We talked to Spanish stage artist Raquel Madrid as she’s about to participate in the Circus Sessions program, held by the company Femmes du Feu on June 2019 in Toronto.
Raquel Madrid is a multidisciplinary performing artist, also the director of the company Dos proposicionesdanzateatro, and part of the Andalusian Dance Community.
Tell us a little bit about you and your work: how is the relationship between the two of them?
This is a very difficult question… I would say that I have to work a lot. To work in performing arts requires discipline, working on the computer, following lessons, learning new things, travelling, creating, watching new shows… It’s a way of living, and our life is absolutely connected to our work. Everything that we have to do, we have to love doing it. Otherwise, it just doesn’t work.
Tell us about the journey that has brought you to where you are professionally.
I think that, professionally, I have reached this point because of two things: first because of my artistic curiosity, I love to discover and to investigate artistic skills; and second because I work hard, because this is not an easy job at all.
What do you love about your work?
On one hand, this work forces me to connect with myself, with other people and with the world, and if I’m connected to everything, then I feel at peace.
On the other hand, if I touch the heart of someone who watches my performance, that is really like doing magic. This happens to me when I watch shows from other artists, it can change me, make me think and feel different than before coming to the theater. This is an amazing and powerful feeling for me.
Tell us an anecdote about your initial stages as an artist.
In my first job as an aerialist, I lied… I said that I was an expert in aerial silk but that my main practice was the aerial rope. However, after working hard for the audition, I got the job!!!
What is unique about your work?
Artistic works and creations depend on the artist. You have to learn from others as much as you can or as much as you love their technique, but at the end it’s you who will be on stage –and not the others, not your teacher. So the connection with yourself is crucial –your life, your own things, being on stage– and that makes the difference.
To be honest, to be connected and generous with the audience are my main goals.
What has brought you to Canada? What is your relationship with this country?
In my daily life I spend a lot of time on the computer trying to find jobs opportunities online. I found the application form for Femmes du Feu; I found it really interesting so I filled I up. This is quite an usual thing for me to do. I normally submit a lot of applications during the week, you never know what can happen and when the email’s response is going to be a positive one. In this case, it was a huge YES from Holly, the artistic director).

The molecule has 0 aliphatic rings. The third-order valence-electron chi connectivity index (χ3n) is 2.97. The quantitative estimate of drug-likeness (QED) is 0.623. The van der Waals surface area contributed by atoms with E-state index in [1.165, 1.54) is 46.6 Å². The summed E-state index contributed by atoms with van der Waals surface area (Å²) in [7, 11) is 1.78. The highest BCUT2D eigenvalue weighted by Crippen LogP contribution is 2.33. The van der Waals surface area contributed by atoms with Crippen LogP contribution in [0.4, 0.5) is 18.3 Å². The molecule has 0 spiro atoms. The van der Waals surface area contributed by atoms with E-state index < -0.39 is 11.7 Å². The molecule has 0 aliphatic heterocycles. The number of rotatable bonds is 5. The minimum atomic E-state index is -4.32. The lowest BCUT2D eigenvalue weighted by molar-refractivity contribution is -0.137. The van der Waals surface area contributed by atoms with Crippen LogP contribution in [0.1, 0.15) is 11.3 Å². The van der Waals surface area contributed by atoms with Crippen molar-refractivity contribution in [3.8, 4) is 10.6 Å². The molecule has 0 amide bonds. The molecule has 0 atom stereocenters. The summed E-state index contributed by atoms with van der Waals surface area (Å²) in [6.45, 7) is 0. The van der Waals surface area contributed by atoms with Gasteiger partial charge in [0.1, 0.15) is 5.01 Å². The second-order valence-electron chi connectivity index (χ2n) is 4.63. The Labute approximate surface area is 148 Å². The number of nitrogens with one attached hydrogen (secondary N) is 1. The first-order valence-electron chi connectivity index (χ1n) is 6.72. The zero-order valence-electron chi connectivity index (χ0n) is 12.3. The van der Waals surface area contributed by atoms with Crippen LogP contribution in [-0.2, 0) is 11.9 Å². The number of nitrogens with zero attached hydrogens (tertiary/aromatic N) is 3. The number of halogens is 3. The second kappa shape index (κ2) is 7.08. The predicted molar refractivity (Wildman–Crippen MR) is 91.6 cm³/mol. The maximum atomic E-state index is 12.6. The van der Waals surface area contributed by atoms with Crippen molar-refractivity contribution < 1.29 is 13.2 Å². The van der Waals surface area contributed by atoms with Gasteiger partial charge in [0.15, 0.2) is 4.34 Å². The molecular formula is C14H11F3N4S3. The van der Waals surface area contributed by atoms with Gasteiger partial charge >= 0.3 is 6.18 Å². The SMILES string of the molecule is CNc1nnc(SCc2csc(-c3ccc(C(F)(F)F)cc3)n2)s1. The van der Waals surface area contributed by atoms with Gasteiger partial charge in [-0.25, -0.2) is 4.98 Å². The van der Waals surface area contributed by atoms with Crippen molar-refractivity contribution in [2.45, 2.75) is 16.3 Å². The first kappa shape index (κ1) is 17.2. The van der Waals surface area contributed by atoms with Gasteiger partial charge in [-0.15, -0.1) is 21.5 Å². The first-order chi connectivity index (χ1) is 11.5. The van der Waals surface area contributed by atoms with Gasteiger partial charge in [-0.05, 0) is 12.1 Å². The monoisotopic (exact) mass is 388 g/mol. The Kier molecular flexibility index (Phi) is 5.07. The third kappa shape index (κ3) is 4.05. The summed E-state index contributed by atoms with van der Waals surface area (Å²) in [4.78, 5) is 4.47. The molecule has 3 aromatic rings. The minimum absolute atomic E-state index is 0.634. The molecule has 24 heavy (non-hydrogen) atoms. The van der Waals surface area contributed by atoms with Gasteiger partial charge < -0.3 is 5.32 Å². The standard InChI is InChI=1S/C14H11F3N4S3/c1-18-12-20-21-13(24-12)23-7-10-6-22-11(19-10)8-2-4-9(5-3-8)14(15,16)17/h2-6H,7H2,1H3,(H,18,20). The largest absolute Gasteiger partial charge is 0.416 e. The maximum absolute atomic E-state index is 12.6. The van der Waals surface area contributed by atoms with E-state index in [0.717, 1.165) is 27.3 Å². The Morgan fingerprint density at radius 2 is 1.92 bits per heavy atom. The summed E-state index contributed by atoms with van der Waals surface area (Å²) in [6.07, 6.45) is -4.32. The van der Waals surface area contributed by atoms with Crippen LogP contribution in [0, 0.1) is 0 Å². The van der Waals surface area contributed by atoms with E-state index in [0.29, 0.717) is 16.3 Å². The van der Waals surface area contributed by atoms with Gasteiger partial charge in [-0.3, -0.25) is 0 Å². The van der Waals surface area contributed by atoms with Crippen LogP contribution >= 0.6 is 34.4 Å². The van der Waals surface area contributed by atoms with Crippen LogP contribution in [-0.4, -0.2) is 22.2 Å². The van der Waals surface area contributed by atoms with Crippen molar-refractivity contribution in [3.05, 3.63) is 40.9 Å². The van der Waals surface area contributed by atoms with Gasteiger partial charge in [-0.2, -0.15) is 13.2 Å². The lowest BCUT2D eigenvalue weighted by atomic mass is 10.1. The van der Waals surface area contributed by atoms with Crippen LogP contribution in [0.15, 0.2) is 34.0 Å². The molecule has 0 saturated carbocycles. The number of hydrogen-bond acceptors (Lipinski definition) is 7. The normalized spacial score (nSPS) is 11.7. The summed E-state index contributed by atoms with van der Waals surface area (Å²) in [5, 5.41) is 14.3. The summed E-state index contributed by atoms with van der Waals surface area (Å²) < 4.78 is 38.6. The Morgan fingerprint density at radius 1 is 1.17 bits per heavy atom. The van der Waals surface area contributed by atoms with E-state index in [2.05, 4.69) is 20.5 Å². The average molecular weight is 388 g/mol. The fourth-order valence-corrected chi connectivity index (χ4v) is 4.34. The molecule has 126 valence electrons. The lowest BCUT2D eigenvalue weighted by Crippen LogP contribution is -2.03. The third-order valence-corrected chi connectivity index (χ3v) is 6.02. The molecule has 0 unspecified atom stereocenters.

Before this happened, I came to Montreal a few years ago in representation of Spain’s National Dance Federation. We attended performing arts fairs around the world to promote Spanish dance companies, to get to know what’s going on out there, in other countries, and of course to foster international relationships.
Do you have any new projects in mind? Professionally speaking, which direction are you taking?
Yes, I’m starting a new project for a theater. I think this one will be my 14th production so far. I’m really excited about it. It will be co-produced by four performers. Let’s see what happens!
Which object would you bring to a desert island or a secluded cabin in the forest?
Mmm… a lighter! To make fire, to protect myself, and to cook.
What did you want to be when you grew up?
An artist… A dancer, actress, singer.
A special place for you in Spain?
My parents’ place, where my roots are.
What song is stuck in your head?
Me quedo contigo by Rosalia.
Which book do you carry in your backpack?
The latest one from Isabel Allende.
Tell us about a special movie for you?
It’s hard to highlight one special movie because I love cinema. There are a lot of special movies for me. I’d like to talk about what I’m watching now because I think it’s an amazing work: The handmaid’s Tale. The story, the characters, the script, the costumes –everything is just great. But if I have to say one movie, I would say any of the Tarantino films.
Tell us about a special show / performance for you?
I always say that there are three special shows that have changed my mind about performing arts: Le Salon from Peeping Tom, La chambre d’Isabella from Needcompany, and “Blush” from Ultimavez.
And an artwork piece?
When I went to Florencia, Botticelli’s Primavera brought tears to my eyes, and Van Gogh’s The starry night also impressed me deeply when I saw it at New York’s MOMA.
If you could change something –anything– what would you change?
It is necessary to change our mentality about our environment. It is an emergency for our planet.